Letters of Recommendation – The Basics

Updated: Dec 6, 2019

What is a letter of recommendation?


A letter of recommendation is a written statement by a mentor that describes what qualities make you a good candidate for medical school acceptance.


Why do medical schools want them?


Medical schools want to hear from professors and mentors who really know you. They have to sort through thousands of applicants with similar scores and relatively similar baseline experiences (shadowing and volunteering, for example). Letters are just one more tool to help differentiate you from your fellow applicants. Schools like to read letters that provide insight into your ability to work as a team member, a student, a researcher, a care provider, etc.


Who should write me a letter of recommendation?


Arguably more important than who writes your letter is the content of that letter. Getting a letter from a former dean of a medical school might seem like the perfect letter, but if it’s vague and impersonal, it could hurt you. Only get letters from people who actually know you and are willing to write a strong letter.


Schools vary widely on their letter of recommendation requirements. Check MSAR for specifics. If your school has a letter committee, almost every school will require a recommendation from them. Find out as soon as you can whether your school has a letter committee. If not, most schools will require you to submit letters from various writers.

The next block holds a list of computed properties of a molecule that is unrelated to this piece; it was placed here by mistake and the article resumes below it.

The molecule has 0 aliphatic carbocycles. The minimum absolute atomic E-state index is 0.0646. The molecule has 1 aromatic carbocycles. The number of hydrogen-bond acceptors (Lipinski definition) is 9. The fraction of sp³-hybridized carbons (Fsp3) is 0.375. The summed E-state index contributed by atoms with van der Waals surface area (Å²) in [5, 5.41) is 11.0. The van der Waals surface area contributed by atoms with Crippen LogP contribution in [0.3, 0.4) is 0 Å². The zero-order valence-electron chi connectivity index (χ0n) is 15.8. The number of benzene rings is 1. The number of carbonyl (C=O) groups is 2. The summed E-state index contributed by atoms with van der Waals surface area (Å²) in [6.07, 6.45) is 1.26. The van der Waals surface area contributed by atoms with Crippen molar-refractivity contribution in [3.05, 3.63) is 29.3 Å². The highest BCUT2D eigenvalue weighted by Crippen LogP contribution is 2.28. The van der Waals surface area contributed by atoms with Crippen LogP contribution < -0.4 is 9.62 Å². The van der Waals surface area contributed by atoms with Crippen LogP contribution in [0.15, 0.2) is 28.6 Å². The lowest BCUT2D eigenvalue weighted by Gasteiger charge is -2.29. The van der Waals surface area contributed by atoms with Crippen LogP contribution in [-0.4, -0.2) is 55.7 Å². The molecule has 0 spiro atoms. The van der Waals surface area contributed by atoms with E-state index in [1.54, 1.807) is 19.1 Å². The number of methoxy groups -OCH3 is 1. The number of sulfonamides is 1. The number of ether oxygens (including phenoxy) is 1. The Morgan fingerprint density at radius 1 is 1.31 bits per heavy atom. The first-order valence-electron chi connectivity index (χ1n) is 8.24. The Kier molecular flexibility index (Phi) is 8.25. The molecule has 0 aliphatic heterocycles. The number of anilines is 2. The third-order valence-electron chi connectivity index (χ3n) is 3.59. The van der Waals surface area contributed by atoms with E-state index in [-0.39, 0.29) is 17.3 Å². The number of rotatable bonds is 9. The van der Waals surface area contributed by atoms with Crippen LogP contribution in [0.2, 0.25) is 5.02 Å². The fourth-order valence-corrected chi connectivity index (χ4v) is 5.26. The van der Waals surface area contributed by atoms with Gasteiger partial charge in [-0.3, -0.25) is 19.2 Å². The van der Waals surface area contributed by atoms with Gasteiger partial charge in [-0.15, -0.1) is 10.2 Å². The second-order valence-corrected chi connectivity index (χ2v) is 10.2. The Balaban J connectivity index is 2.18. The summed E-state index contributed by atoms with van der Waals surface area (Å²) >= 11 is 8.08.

Normally this will include at least 2 letters from professors: 1 science (biology, chemistry, math, physics, no labs) and 1 non-science (everything else). Others may include a research supervisor, other supervisors (work, etc.), volunteer coordinator, or physician. To be safe and cover your bases for most schools, I would recommend getting 2 science professor letters, 1 non-science professor letter, 1 supervisor (research/volunteer/work), and 1 physician.


What should they write about?


There is a very easy answer to this one. AMCAS has an official guideline for letter writers. When I asked for letters, I sent them this pdf after I highlighted the areas that I thought pertained to my relationship with the specific letter writer. I asked them to focus on the portions I highlighted to give them an idea of what to write about. I highlighted different things for different mentors.


Click here to find an article about when and how to ask for letters.


KEY Points


  • Letters of recommendation are more witnesses to your ability to succeed in the medical field

  • Letter Writers: 2 science professors, 1 non-science professor, Physician, and Supervisor (one or more of: Research/Volunteer/Work/Other)

  • Use the link to find a guide for letter writers

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